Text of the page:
The ancient tomb-sweeping Festival kicked off with a retainer who fed his leg to a hungry prince
During a civil war, Prince Chong Er and his loyal Minister Jie fled and were in exile for 19 years.
Legend says that Jie was so loyal that he even made broth out of the flesh of his leg to feed the hungry prince.
The young prince was moved to tears and knelt down in gratitude.
And Jie replied his best repayment should be a just king (did he know what was coming?)
When Chong Er later became king, he rewarded those who helped him when times were tough.
For some reason, he overlooked Jie.
Many urged Jie to remind Chong Er that he, too, should be repaid for his loyalty.
Instead, Jie packed his bags and relocated to the mountainside.
Chong Er eventually went to look for Jie in the mountains.
However, his summons was refused and he flared up.
Some bright spark suggested that Chong Er set fire to the forest to force Jie out.
After the king set fire to the forest, Jie still didn’t appear.
Jie was found dead with his mother on his back.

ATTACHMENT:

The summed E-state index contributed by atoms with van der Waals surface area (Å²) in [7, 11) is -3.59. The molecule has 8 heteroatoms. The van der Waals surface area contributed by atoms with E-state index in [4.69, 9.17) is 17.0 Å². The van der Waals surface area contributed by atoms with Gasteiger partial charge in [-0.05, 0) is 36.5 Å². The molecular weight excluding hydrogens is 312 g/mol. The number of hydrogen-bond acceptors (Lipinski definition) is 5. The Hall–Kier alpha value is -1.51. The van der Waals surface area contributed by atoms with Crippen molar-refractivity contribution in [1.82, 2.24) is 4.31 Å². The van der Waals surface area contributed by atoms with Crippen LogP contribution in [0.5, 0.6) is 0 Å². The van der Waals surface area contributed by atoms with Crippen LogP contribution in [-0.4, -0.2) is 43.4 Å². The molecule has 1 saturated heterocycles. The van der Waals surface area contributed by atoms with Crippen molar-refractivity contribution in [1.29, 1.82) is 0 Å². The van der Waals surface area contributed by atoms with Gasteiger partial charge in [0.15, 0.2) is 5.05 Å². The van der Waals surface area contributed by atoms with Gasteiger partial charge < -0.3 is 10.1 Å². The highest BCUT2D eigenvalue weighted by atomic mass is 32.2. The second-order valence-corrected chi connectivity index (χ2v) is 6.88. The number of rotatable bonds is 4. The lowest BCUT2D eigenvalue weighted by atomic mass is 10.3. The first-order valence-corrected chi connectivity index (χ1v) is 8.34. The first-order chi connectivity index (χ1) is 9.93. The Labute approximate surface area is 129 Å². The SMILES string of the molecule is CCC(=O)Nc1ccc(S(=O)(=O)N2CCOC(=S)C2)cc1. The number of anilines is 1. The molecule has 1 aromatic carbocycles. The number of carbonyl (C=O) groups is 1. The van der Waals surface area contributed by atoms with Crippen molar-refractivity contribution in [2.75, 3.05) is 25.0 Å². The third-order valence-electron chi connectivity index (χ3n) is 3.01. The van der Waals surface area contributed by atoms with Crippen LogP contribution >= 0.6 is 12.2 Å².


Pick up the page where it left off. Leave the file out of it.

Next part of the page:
He was under a willow tree.
A letter (written in blood) was found in a hole in the tree. The letter read:
Giving meat and heart to my lord, hoping my lord will always be upright. An invisible ghost under a willow Is better than a loyal minister beside my lord. If my lord has a place in his heart for me, please make self-reflection when remembering me. I have a clear conscious in the nether world, being pure and bright in my offices year after year.
To commemorate Jie’s death, Chong Er created the Hanshi Festival or Cold Food and Smoke-Banning Festival.
Because no fire could be set on this day, only cold food could be eaten.
Incidentally, this may have been the first dim-sum!
One year later, Chong Er went back to the willow tree to hold a memorial ceremony and found the willow tree in bloom again.
He gave instructions that the day after Hanshi Festival was to be Qingming Festival, a day to honor the dead.
During the Tang Dynasty, the Cold Food Festival merged with the Qing Ming or ancient tomb-sweeping Festival.
Since people might get sickly by eating cold raw food, various activities were invented for body-building, including Chinese football, polo, willow-planting, tug-of-war, and rooster-fighting.
On tomb-sweeping Day, people still play tug-of-war and swing on swings.
Some people wear a willow twig on their heads to keep ghosts away.
Another ancient tomb-sweeping custom includes picking shepherd’s purse flower.
Women also pick herbs and make dumplings with them and wear the shepherd’s purse flower in their hair.
The city erected over the unfortunate Jie’s former forest is still called Jiexiu (lit. “Jie’s rest”).
Siobhan O’Shea is a freelance writer. She writes about pretty much everything but especially likes to bring readers’ attention to new tech, marketing, human behavior, and other oddities.